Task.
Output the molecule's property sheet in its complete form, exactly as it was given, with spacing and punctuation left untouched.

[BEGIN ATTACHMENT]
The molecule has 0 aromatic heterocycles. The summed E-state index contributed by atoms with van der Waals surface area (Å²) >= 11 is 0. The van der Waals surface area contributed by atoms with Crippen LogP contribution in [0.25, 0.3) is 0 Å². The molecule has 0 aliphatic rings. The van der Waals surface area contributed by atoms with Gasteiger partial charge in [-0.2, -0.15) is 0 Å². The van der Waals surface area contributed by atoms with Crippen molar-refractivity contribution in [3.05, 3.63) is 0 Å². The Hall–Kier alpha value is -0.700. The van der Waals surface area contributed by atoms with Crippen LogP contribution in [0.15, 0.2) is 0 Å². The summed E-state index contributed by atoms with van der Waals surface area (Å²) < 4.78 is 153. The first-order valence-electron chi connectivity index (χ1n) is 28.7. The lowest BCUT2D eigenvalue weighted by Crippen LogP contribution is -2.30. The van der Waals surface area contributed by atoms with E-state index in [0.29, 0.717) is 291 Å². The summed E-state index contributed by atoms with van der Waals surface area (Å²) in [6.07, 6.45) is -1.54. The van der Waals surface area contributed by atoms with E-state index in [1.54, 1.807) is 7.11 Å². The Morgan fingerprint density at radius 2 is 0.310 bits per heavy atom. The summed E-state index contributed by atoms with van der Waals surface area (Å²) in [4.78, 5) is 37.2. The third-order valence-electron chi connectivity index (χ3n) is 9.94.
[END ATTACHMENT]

The molecule has 0 aromatic heterocycles. The summed E-state index contributed by atoms with van der Waals surface area (Å²) >= 11 is 0. The van der Waals surface area contributed by atoms with Crippen LogP contribution in [0.25, 0.3) is 0 Å². The molecule has 0 aliphatic rings. The van der Waals surface area contributed by atoms with Gasteiger partial charge in [-0.2, -0.15) is 0 Å². The van der Waals surface area contributed by atoms with Crippen molar-refractivity contribution in [3.05, 3.63) is 0 Å². The Hall–Kier alpha value is -0.700. The van der Waals surface area contributed by atoms with Crippen LogP contribution in [0.15, 0.2) is 0 Å². The summed E-state index contributed by atoms with van der Waals surface area (Å²) < 4.78 is 153. The first-order valence-electron chi connectivity index (χ1n) is 28.7. The lowest BCUT2D eigenvalue weighted by Crippen LogP contribution is -2.30. The van der Waals surface area contributed by atoms with E-state index in [0.29, 0.717) is 291 Å². The summed E-state index contributed by atoms with van der Waals surface area (Å²) in [6.07, 6.45) is -1.54. The van der Waals surface area contributed by atoms with E-state index in [1.54, 1.807) is 7.11 Å². The Morgan fingerprint density at radius 2 is 0.310 bits per heavy atom. The summed E-state index contributed by atoms with van der Waals surface area (Å²) in [4.78, 5) is 37.2. The third-order valence-electron chi connectivity index (χ3n) is 9.94.